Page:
It's Not About the Gift Shop: Yet Another Parable on Publishing
In my previous professional life, I worked with upper elementary and middle school kids as a classroom teacher. Though teaching's no cakewalk, I loved the work, the certain knowledge that I was making a difference, and the kids.
Most days. But not so much on the days that we took field trips. In big, suburban schools, the powers that be are all hung up on fairness, so you couldn't take just one class; it had to be the whole grade level. Which meant we had to wrangle numerous buses, find a venue the would accommodate a hundred-sixty or more kids (or run them in shifts, which was nearly impossible to pull off, for reasons I won't get into), and go into strategic planning sessions to coordinate the volunteers, the eating arrangements, students' pharmaceutical needs, etc. By the time the big day arrived, the teachers were already exhausted, but the kids - whoa. Those kids showed up with snapping little firecrackers in their eyes, and the ones with behavioral problems or hyperactivity (those who thrive best on the everyday structure of ordinary days) were all shaken little cans of soda, ready to explode at the first snap of some unseen pop top.
It was a lot like herding cats, but with the help of volunteers to lead the small groups (considerate teachers took the majority of the "shaken soda" types), bribes of extra recess for the best class, and the liberal application of threats, we managed to get the kiddos to the Valuable Educational Experience in Question, which was sometimes a museum or in one memorable case an arboretum, where we did the nature talk and walk. But however cool and educational the place was, it didn't matter. Because all we heard from the moment we arrived was "When do we eat our lunches?" (Invariably, this would start up around 9:30 AM and become an unrelenting chorus by whatever time we had arranged.) And most of all, and especially after the mighty Feast of the Box Lunches, we were regaled with the inevitable, "When can we go to the gift shop?"
The gift shop was the Holy Grail, the kids' raison d'etre for the whole shebang. Nothing else mattered, from space shuttle simulators to Sam Houston's leopard-skin vest to one docent's demonstration of a flintlock rifle. (Once they found out they wouldn't be allowed to shoot the thing themselves, the "When's lunch?" and "Where's the gift shop" chorus started.) And, for the record, kids raised in a heavily wooded suburb (uh, The Woodlands. Hello?) couldn't give a rat's rump about the arboretum's wonders (with the exception of the copperheads. Snakes were fun to either dramatically shriek over or poke with sticks 'til a teacher dragged them off. Or both.)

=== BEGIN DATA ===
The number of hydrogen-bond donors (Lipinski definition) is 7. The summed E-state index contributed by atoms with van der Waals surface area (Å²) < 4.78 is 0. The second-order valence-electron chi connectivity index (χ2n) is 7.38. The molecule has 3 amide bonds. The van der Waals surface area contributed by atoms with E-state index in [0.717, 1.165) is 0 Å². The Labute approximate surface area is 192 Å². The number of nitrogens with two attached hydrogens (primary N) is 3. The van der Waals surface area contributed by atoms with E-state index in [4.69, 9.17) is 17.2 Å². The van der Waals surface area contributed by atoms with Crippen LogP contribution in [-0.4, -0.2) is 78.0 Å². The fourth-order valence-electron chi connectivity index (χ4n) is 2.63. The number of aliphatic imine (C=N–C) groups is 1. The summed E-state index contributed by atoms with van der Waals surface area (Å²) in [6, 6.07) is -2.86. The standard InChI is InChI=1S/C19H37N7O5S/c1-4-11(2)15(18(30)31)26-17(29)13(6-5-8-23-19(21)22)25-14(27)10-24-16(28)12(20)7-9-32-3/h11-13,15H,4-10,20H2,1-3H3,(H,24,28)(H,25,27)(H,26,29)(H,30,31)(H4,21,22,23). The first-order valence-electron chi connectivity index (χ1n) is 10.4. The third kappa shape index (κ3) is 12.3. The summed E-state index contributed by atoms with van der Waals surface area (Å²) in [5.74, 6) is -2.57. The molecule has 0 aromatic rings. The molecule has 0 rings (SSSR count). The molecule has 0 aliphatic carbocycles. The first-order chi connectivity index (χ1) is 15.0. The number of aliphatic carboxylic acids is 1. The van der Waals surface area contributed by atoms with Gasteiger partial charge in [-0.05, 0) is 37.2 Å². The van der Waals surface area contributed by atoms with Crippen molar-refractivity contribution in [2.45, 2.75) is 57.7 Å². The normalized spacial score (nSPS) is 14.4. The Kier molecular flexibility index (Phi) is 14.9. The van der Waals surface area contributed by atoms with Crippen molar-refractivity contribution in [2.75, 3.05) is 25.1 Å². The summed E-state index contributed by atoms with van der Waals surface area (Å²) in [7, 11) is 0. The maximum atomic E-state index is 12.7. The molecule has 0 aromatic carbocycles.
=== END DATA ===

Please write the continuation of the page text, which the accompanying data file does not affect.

By the time we got them loaded on the buses, the teachers were all mentally reevaluating their career choice, the hyperactive kids (now sleeping, having worn themselves and everyone around them to a frazzle) were bound for in-school suspension, the kids' allowances had morphed into cheap tchotchkes, and nobody remembered a darned thing about the Valuable Educational Experience.
As I watch newly-sold writers hustling or hurtling or struggling toward publication, I often get this same sense that they're mostly missing the whole point of the experience. They get on writers' loops or read bulletin board or blog posts about self-promotion. They let the "experts" (often people trying to sell them the plastic tchotchke of some service) convince them their maiden effort will be the last one if they don't pour lots of time, money, and attention into Getting the Word Out. They start hearing stories of catastrophe, start watching for harbingers of disaster even as they jealously eye the great successes. Panic-stricken, they rush from one great Educational Experience (first round of edits) to another (cover art/copy description), from one amazing wonder (receiving printed covers or Advanced Reading Copies) to what ought to be the climax (holding their debut book in their hands or seeing it for the first time on a store shelf "in the wild.") By the time they reach this pinnacle -- a pinnacle they've dreamed of for years -- they're too pooped to enjoy it, and they head home disappointed, certain that they've missed the gift shop of the Times bestseller list or appearances on Oprah, The Today Show, and the pages of People Magazine.
As you wander the pathways of publication, take time to marvel at its wonders. Shut off the distractions of too many e-mail loops (I've set mine all to "no-mail" for a while) and find that place of peace inside you, the place so still and quiet, you can enjoy the singing of one songbird in a bare, mid-winter tree.